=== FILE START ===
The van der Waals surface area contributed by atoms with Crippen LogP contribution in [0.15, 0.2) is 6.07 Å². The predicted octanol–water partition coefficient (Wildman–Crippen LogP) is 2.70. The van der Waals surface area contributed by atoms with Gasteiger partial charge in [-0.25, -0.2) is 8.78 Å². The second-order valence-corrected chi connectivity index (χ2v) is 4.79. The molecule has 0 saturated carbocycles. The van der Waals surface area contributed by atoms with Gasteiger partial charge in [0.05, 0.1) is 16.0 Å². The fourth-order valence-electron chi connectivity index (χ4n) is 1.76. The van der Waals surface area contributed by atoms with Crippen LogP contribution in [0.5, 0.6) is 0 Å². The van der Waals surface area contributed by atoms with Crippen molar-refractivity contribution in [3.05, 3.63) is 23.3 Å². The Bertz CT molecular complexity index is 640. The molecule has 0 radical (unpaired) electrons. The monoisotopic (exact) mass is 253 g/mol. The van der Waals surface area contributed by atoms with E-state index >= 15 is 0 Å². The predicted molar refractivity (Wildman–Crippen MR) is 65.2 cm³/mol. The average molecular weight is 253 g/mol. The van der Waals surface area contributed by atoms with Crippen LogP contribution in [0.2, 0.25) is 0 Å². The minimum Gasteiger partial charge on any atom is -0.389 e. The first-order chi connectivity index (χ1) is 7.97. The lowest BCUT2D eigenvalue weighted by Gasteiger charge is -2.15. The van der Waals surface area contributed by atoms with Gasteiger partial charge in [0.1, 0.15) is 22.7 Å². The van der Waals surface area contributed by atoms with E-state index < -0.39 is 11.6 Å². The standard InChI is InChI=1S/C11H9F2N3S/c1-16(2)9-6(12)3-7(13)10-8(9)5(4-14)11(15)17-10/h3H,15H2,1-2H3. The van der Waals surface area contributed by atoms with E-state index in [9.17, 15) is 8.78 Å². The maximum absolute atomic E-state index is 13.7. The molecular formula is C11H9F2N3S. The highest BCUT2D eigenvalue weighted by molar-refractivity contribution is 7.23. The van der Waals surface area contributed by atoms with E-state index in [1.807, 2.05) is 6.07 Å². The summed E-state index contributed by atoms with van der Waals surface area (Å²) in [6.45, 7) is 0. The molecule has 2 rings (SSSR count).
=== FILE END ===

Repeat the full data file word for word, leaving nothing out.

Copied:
The van der Waals surface area contributed by atoms with Crippen LogP contribution in [0.15, 0.2) is 6.07 Å². The predicted octanol–water partition coefficient (Wildman–Crippen LogP) is 2.70. The van der Waals surface area contributed by atoms with Gasteiger partial charge in [-0.25, -0.2) is 8.78 Å². The second-order valence-corrected chi connectivity index (χ2v) is 4.79. The molecule has 0 saturated carbocycles. The van der Waals surface area contributed by atoms with Gasteiger partial charge in [0.05, 0.1) is 16.0 Å². The fourth-order valence-electron chi connectivity index (χ4n) is 1.76. The van der Waals surface area contributed by atoms with Crippen LogP contribution in [0.5, 0.6) is 0 Å². The van der Waals surface area contributed by atoms with Crippen molar-refractivity contribution in [3.05, 3.63) is 23.3 Å². The Bertz CT molecular complexity index is 640. The molecule has 0 radical (unpaired) electrons. The monoisotopic (exact) mass is 253 g/mol. The van der Waals surface area contributed by atoms with E-state index >= 15 is 0 Å². The predicted molar refractivity (Wildman–Crippen MR) is 65.2 cm³/mol. The average molecular weight is 253 g/mol. The van der Waals surface area contributed by atoms with Crippen LogP contribution in [0.2, 0.25) is 0 Å². The minimum Gasteiger partial charge on any atom is -0.389 e. The first-order chi connectivity index (χ1) is 7.97. The lowest BCUT2D eigenvalue weighted by Gasteiger charge is -2.15. The van der Waals surface area contributed by atoms with Gasteiger partial charge in [0.1, 0.15) is 22.7 Å². The van der Waals surface area contributed by atoms with E-state index < -0.39 is 11.6 Å². The standard InChI is InChI=1S/C11H9F2N3S/c1-16(2)9-6(12)3-7(13)10-8(9)5(4-14)11(15)17-10/h3H,15H2,1-2H3. The van der Waals surface area contributed by atoms with E-state index in [9.17, 15) is 8.78 Å². The maximum absolute atomic E-state index is 13.7. The molecular formula is C11H9F2N3S. The highest BCUT2D eigenvalue weighted by molar-refractivity contribution is 7.23. The van der Waals surface area contributed by atoms with E-state index in [1.807, 2.05) is 6.07 Å². The summed E-state index contributed by atoms with van der Waals surface area (Å²) in [6.45, 7) is 0. The molecule has 2 rings (SSSR count).